Ok, we have NATO and coalition requirements for ground support where only a pilot in the cockpit can make the fast decisions required by its counterpart on the ground, the Forward Observer Officer. In this mission scenario, having a big machine gun, a large number of bombs and some agility and survivability are a big plus. So why not get the drawings and build, in Canada, a bunch of A-10s with modern avionics? That would be formidable! Such designs do not require export-forbidden and foreign-owned technology like stealth and “smart skin’’, which means there is no reason we cannot build 100% of it here.

In my opinion, the F-22 Raptor is the best air-to-air combat aircraft. If we still need a manned air-to-air superiority fighter for visually identifying a commercial aircraft in distress or an unknown intruder, let’s buy a few Raptors to do that mission.

Aircraft, and all its components: engines, airframe, software, avionics, can be designed and built – right here in Montreal. Companies here produce the best military simulation and training systems in the world. All the required competencies are in our own country. We must design and build it here in Canada to own the capability and cost-effectively support platforms throughout their long life cycle. Not just in Montreal, but everywhere in Canada where the skilled labour is available.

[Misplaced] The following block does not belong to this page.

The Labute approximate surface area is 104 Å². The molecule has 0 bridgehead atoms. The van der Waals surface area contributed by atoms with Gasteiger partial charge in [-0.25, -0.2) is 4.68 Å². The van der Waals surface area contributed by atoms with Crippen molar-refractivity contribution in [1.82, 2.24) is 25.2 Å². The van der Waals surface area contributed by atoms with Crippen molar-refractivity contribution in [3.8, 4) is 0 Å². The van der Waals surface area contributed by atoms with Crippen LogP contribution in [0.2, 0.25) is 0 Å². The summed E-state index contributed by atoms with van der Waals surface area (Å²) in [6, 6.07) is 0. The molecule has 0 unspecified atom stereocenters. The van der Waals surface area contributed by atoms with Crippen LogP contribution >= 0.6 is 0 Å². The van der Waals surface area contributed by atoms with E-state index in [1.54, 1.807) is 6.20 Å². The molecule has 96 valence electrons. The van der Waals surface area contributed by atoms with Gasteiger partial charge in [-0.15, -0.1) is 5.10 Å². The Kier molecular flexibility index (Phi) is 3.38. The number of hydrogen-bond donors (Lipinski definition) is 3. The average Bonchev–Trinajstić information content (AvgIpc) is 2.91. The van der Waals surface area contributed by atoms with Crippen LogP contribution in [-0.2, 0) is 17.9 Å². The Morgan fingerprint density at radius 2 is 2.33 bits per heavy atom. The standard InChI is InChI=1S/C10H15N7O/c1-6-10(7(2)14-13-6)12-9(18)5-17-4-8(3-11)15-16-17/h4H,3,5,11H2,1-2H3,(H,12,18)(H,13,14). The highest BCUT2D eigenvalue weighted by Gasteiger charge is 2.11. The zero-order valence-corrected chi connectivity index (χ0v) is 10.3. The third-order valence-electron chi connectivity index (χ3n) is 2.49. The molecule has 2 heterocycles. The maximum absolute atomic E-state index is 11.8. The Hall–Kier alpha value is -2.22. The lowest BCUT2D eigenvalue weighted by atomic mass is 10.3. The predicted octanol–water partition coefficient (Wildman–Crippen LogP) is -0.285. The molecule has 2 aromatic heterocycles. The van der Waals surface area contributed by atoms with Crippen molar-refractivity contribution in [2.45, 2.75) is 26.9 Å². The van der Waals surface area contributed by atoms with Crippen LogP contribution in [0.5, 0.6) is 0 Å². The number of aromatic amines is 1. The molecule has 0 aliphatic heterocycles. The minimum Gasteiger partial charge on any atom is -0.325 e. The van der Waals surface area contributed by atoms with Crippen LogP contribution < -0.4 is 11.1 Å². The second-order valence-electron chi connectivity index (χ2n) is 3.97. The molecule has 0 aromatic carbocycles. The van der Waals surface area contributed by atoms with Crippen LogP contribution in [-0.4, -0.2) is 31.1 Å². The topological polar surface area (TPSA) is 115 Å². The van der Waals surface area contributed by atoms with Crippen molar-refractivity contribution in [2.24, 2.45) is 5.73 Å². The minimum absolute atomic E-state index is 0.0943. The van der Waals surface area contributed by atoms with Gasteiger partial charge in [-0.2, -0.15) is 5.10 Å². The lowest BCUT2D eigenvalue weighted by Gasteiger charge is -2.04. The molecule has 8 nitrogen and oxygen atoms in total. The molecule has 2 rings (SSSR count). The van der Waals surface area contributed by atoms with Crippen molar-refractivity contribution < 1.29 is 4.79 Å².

In summary, the operational requirements for replacing the F-18 fighter jets have to be reviewed with future missions in mind. I am convinced that once completed, the Statement of Operational Requirements (SOR) will have effectively torn down the barriers preventing design and production of the platforms and weapon systems here in Canada.

Canada needs an effective air-to-air defence platform and some manned ground support fighter jets, like a modernized A-10 and a very few Raptors for exception handling (a mixed fleet mostly designed and built in Canada but only the best in class for each tactical scenario).

The focus of replacing the CF-18s should be about our safety, the health of our economy and, correspondingly, about Canadian pride.

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Richard Cayouette is the President of Martello Defence Security Consultants Inc., based in Bromont, Quebec.